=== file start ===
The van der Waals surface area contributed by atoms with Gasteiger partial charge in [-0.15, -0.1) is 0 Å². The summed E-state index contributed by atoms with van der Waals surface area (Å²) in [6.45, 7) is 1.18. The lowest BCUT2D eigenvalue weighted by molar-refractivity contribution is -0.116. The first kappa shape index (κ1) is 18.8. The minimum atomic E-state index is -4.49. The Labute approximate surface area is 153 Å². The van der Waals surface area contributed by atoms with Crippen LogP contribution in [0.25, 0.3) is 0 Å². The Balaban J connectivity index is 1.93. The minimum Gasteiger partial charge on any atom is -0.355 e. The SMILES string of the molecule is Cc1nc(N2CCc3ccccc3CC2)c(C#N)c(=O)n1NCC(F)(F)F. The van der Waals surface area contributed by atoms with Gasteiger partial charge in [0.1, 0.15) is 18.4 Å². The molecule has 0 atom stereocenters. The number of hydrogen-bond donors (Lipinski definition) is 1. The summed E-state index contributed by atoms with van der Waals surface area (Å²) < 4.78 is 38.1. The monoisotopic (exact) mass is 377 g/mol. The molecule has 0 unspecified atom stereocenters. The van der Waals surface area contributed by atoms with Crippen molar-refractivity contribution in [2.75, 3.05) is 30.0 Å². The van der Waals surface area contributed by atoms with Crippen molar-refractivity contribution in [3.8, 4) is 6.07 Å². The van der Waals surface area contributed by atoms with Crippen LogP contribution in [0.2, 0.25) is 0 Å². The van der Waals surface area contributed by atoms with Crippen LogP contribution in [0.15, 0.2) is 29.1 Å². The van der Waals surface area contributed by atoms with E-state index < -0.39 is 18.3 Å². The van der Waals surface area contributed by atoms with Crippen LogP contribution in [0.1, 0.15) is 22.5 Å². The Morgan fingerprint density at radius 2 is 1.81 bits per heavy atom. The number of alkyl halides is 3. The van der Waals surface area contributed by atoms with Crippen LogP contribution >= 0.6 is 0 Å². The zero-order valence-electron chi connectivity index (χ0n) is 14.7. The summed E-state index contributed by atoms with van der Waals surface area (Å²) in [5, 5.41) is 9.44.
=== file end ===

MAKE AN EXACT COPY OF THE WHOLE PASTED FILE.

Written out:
The van der Waals surface area contributed by atoms with Gasteiger partial charge in [-0.15, -0.1) is 0 Å². The summed E-state index contributed by atoms with van der Waals surface area (Å²) in [6.45, 7) is 1.18. The lowest BCUT2D eigenvalue weighted by molar-refractivity contribution is -0.116. The first kappa shape index (κ1) is 18.8. The minimum atomic E-state index is -4.49. The Labute approximate surface area is 153 Å². The van der Waals surface area contributed by atoms with Crippen LogP contribution in [0.25, 0.3) is 0 Å². The Balaban J connectivity index is 1.93. The minimum Gasteiger partial charge on any atom is -0.355 e. The SMILES string of the molecule is Cc1nc(N2CCc3ccccc3CC2)c(C#N)c(=O)n1NCC(F)(F)F. The van der Waals surface area contributed by atoms with Gasteiger partial charge in [0.1, 0.15) is 18.4 Å². The molecule has 0 atom stereocenters. The number of hydrogen-bond donors (Lipinski definition) is 1. The summed E-state index contributed by atoms with van der Waals surface area (Å²) < 4.78 is 38.1. The monoisotopic (exact) mass is 377 g/mol. The molecule has 0 unspecified atom stereocenters. The van der Waals surface area contributed by atoms with Crippen molar-refractivity contribution in [2.75, 3.05) is 30.0 Å². The van der Waals surface area contributed by atoms with Crippen molar-refractivity contribution in [3.8, 4) is 6.07 Å². The van der Waals surface area contributed by atoms with Crippen LogP contribution in [0.2, 0.25) is 0 Å². The van der Waals surface area contributed by atoms with Crippen LogP contribution in [0.15, 0.2) is 29.1 Å². The van der Waals surface area contributed by atoms with E-state index < -0.39 is 18.3 Å². The van der Waals surface area contributed by atoms with Crippen LogP contribution in [0.1, 0.15) is 22.5 Å². The Morgan fingerprint density at radius 2 is 1.81 bits per heavy atom. The number of alkyl halides is 3. The van der Waals surface area contributed by atoms with Crippen LogP contribution >= 0.6 is 0 Å². The zero-order valence-electron chi connectivity index (χ0n) is 14.7. The summed E-state index contributed by atoms with van der Waals surface area (Å²) in [5, 5.41) is 9.44.